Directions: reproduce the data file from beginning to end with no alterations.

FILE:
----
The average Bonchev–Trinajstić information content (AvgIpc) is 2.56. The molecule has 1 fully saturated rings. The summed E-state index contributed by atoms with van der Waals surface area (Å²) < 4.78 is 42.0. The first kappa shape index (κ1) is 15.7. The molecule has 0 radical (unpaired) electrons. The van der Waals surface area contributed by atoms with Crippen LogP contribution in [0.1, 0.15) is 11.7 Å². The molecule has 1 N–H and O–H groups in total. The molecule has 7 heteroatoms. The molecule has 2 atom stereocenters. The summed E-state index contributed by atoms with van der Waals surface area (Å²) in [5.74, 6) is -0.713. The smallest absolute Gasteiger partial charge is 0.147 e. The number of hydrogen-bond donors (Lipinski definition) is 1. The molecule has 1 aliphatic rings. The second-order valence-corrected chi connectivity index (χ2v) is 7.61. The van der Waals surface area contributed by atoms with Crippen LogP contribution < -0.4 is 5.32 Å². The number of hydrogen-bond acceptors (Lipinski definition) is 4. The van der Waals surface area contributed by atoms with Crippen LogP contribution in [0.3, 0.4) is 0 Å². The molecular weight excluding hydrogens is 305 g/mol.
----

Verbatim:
The average Bonchev–Trinajstić information content (AvgIpc) is 2.56. The molecule has 1 fully saturated rings. The summed E-state index contributed by atoms with van der Waals surface area (Å²) < 4.78 is 42.0. The first kappa shape index (κ1) is 15.7. The molecule has 0 radical (unpaired) electrons. The van der Waals surface area contributed by atoms with Crippen LogP contribution in [0.1, 0.15) is 11.7 Å². The molecule has 1 N–H and O–H groups in total. The molecule has 7 heteroatoms. The molecule has 2 atom stereocenters. The summed E-state index contributed by atoms with van der Waals surface area (Å²) in [5.74, 6) is -0.713. The smallest absolute Gasteiger partial charge is 0.147 e. The number of hydrogen-bond donors (Lipinski definition) is 1. The molecule has 1 aliphatic rings. The second-order valence-corrected chi connectivity index (χ2v) is 7.61. The van der Waals surface area contributed by atoms with Crippen LogP contribution < -0.4 is 5.32 Å². The number of hydrogen-bond acceptors (Lipinski definition) is 4. The van der Waals surface area contributed by atoms with Crippen LogP contribution in [0.3, 0.4) is 0 Å². The molecular weight excluding hydrogens is 305 g/mol.